The new rigs weigh maybe 30 pounds total. There were cameras in the old days that weighed that much without the accessories. I’d never want to go back to the bad old days in photography.

I’m usually the same way with cars, too. I don’t like overcomplication for the sake of overcomplication, as in the parking brake example above, but I do say bring on the technology!

When I was a kid my mom drove a full-size van. The most technologically advanced thing in that van was the cruise control, which would only hold your speed properly if the road was flat. Any hill, and you’d speed up or slow down. Even that was new enough that my grandpa freaked out when he found out it was in there. “Don’t trust that thing!” he told mom, thinking ‘cruise control’ meant ‘autopilot.’ “You keep your hands on the wheel!”

Backing it up was dicey because it had tiny little wing mirrors and no real rearward visibility until obstructions were fairly far away. Its engine was carbureted and tended to die if you drove it down the mountain before it warmed up because the change in air density would choke it off, so you’d be halfway down the 4,000 foot drop when you lost power steering and brakes. That was fun. And coming back home was also fun because it lost so much power that you’d be crawling by the time you got to our mountaintop neighborhood.

I went back to visit my old home town a few years ago. Rented a modern car. The engine ran fine no matter what we did or where we went. It had a lot more power to begin with so the power loss at altitude wasn’t as big of a deal. The backup camera made life easy. The power wing mirror made parallel parking easy. The navigation system helped me figure out where I was, because everything’s changed over the last 40 years.

In short, I’m all for technological advances. Give me more of 'em! But what I don’t like is when those advances involve gotchas that provide absolutely no benefit to the consumer.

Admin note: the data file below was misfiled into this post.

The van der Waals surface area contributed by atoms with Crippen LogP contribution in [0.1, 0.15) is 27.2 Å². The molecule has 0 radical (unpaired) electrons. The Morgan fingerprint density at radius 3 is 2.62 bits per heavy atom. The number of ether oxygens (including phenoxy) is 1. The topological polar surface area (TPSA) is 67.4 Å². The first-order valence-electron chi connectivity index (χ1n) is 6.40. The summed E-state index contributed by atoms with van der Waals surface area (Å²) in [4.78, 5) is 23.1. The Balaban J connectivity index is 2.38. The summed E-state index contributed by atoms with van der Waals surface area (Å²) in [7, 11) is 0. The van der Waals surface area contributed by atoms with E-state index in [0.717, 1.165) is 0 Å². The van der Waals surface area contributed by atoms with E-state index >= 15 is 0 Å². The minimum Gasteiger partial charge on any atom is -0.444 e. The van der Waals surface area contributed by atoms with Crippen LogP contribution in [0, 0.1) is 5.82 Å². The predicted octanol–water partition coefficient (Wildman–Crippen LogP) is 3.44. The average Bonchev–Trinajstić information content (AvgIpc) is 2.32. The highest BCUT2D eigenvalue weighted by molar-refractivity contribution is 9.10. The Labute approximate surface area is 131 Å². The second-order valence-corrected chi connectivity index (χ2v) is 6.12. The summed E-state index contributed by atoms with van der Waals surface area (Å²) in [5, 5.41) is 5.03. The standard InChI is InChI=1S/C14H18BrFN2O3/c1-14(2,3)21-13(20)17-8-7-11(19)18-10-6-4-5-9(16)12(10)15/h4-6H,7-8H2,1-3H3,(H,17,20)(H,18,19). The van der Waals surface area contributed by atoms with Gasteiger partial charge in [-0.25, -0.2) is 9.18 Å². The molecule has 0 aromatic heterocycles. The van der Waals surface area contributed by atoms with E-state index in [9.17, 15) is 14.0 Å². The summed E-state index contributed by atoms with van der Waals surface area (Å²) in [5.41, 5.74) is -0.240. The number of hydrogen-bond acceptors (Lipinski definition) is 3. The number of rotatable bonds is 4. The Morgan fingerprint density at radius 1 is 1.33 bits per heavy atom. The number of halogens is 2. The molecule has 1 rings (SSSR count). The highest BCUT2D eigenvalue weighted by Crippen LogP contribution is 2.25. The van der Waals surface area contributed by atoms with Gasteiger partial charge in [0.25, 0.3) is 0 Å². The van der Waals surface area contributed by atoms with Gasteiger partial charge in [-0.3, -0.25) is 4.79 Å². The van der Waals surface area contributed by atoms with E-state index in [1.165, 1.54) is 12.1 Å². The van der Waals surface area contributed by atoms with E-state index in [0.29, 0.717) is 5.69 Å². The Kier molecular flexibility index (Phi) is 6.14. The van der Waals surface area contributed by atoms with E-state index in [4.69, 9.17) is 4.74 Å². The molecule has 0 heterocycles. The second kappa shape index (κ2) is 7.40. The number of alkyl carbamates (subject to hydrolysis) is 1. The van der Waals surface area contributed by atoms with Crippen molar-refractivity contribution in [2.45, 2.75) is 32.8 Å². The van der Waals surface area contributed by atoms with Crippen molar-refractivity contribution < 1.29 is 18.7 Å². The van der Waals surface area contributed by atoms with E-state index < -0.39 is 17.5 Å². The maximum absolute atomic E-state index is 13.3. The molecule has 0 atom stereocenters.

Having to have a special tool to change brake pads is stupid. It’s not necessary and the system could easily be designed such that it wasn’t required. Having to have John Deere come out and authorize a new fuse is similarly not necessary, and is there solely to screw the consumer for the benefit of a soulless corporation.


Be careful what you wish for. As you’ve pointed out, those fancy features that tempt people to become lazy and reliant, also come with some unintended consequences.

How did we ever exist before all these " technological advancements"?


We got smallpox and the Black Plague and died early. You can go back to those days if you want. I’m staying here.


Or maybe jumping ahead a century or two…


Obviously to most thinking people, I’m not against advancements in science, medicine, nutrition, and the like…

However, the discussion here involves advanced machining skills and some on “technological advancements” on cars that come with strings attached (too high price tags, too high repair costs … ). Also, often the benefit and its drawbacks does not justify the addition of the feature.

I am against these things that are pricing the average American citizen right out of the new car market. I’m fortunate that I can afford this, should I want it, but fewer than 50% can afford a new car now. It’s no wonder or mystery why. I’m also against the surprise “gotchas” that come with some of this mandated garbage, as pointed out by shadowfax.

I’ve never used ABS brakes (on all of my cars) or the in-the tire TPMS on some of them, but I had to buy them. Somebody though they’d be nice for most drivers.

There is a limit to what can be added to cars before nearly everybody is priced out of ownership…

Oh wait! We are just about there. The big car companies are feeling it and are bailing out and into the ride sharing movement.

By the way, I’m staying here, too.


Except that over the years you’ve complained about basic tech and safety advances in cars. As you said just now and in many other threads, you dislike ABS.

There’s nothing particular about ABS that needs to be more expensive than non-ABS cars. I’ve never had to make an ABS related repair on my daily, and it’s got 140k on it. It was also properly designed such that I don’t need a scan tool to bleed the brakes. I understand that there are cars that do require scan tools, but I would submit that this indicates an idiotic corporate decision rather than that ABS is a bad technology that should go away.

As for new car prices, yes, they’re more expensive relative to median income. So is just about everything else. It’s not that there’s technology in the cars, it’s that non-CEO wages have stagnated for decades while prices have not. If you want to address that problem, stop tilting at the windmill of the Demon Technology and start demanding fair wage increases across the board.

Power windows and ABS are not pricing people out of cars. Funneling most of the country’s money to the very rich few is.


You may have used the ABS and not been aware of it. Even deliberately using ABS (LEO Crown Vic, closed course) found I was not even aware of it, just a straight stop with no wheel lockup.